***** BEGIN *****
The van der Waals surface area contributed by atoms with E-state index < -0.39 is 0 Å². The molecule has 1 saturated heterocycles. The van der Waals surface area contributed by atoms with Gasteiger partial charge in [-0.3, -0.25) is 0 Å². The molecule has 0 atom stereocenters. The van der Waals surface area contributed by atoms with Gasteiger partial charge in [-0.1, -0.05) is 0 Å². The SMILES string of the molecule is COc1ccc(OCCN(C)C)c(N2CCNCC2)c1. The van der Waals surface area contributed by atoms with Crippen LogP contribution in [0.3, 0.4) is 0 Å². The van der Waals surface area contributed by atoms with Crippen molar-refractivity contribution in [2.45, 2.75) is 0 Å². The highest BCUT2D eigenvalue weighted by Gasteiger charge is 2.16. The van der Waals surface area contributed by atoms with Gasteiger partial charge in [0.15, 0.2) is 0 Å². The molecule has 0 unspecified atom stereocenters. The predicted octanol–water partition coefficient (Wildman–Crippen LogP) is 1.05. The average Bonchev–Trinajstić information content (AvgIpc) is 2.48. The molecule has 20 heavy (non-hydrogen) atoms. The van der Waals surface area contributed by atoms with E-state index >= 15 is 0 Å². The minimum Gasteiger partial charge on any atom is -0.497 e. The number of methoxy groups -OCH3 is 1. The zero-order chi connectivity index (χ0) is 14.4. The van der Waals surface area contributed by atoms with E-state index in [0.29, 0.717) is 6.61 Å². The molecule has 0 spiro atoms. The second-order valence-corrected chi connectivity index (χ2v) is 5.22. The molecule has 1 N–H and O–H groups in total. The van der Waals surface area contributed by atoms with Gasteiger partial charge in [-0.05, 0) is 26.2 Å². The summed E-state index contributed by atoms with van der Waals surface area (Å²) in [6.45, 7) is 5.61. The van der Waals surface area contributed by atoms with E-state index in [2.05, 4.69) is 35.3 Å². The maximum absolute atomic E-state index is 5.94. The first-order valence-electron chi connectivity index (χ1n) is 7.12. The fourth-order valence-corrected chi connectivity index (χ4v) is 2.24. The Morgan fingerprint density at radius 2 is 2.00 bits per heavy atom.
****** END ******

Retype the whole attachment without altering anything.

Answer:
The van der Waals surface area contributed by atoms with E-state index < -0.39 is 0 Å². The molecule has 1 saturated heterocycles. The van der Waals surface area contributed by atoms with Gasteiger partial charge in [-0.3, -0.25) is 0 Å². The molecule has 0 atom stereocenters. The van der Waals surface area contributed by atoms with Gasteiger partial charge in [-0.1, -0.05) is 0 Å². The SMILES string of the molecule is COc1ccc(OCCN(C)C)c(N2CCNCC2)c1. The van der Waals surface area contributed by atoms with Crippen LogP contribution in [0.3, 0.4) is 0 Å². The van der Waals surface area contributed by atoms with Crippen molar-refractivity contribution in [2.45, 2.75) is 0 Å². The highest BCUT2D eigenvalue weighted by Gasteiger charge is 2.16. The van der Waals surface area contributed by atoms with Gasteiger partial charge in [0.15, 0.2) is 0 Å². The molecule has 0 unspecified atom stereocenters. The predicted octanol–water partition coefficient (Wildman–Crippen LogP) is 1.05. The average Bonchev–Trinajstić information content (AvgIpc) is 2.48. The molecule has 20 heavy (non-hydrogen) atoms. The van der Waals surface area contributed by atoms with E-state index >= 15 is 0 Å². The minimum Gasteiger partial charge on any atom is -0.497 e. The number of methoxy groups -OCH3 is 1. The zero-order chi connectivity index (χ0) is 14.4. The van der Waals surface area contributed by atoms with E-state index in [0.29, 0.717) is 6.61 Å². The molecule has 0 spiro atoms. The second-order valence-corrected chi connectivity index (χ2v) is 5.22. The molecule has 1 N–H and O–H groups in total. The van der Waals surface area contributed by atoms with Gasteiger partial charge in [-0.05, 0) is 26.2 Å². The summed E-state index contributed by atoms with van der Waals surface area (Å²) in [6.45, 7) is 5.61. The van der Waals surface area contributed by atoms with E-state index in [2.05, 4.69) is 35.3 Å². The maximum absolute atomic E-state index is 5.94. The first-order valence-electron chi connectivity index (χ1n) is 7.12. The fourth-order valence-corrected chi connectivity index (χ4v) is 2.24. The Morgan fingerprint density at radius 2 is 2.00 bits per heavy atom.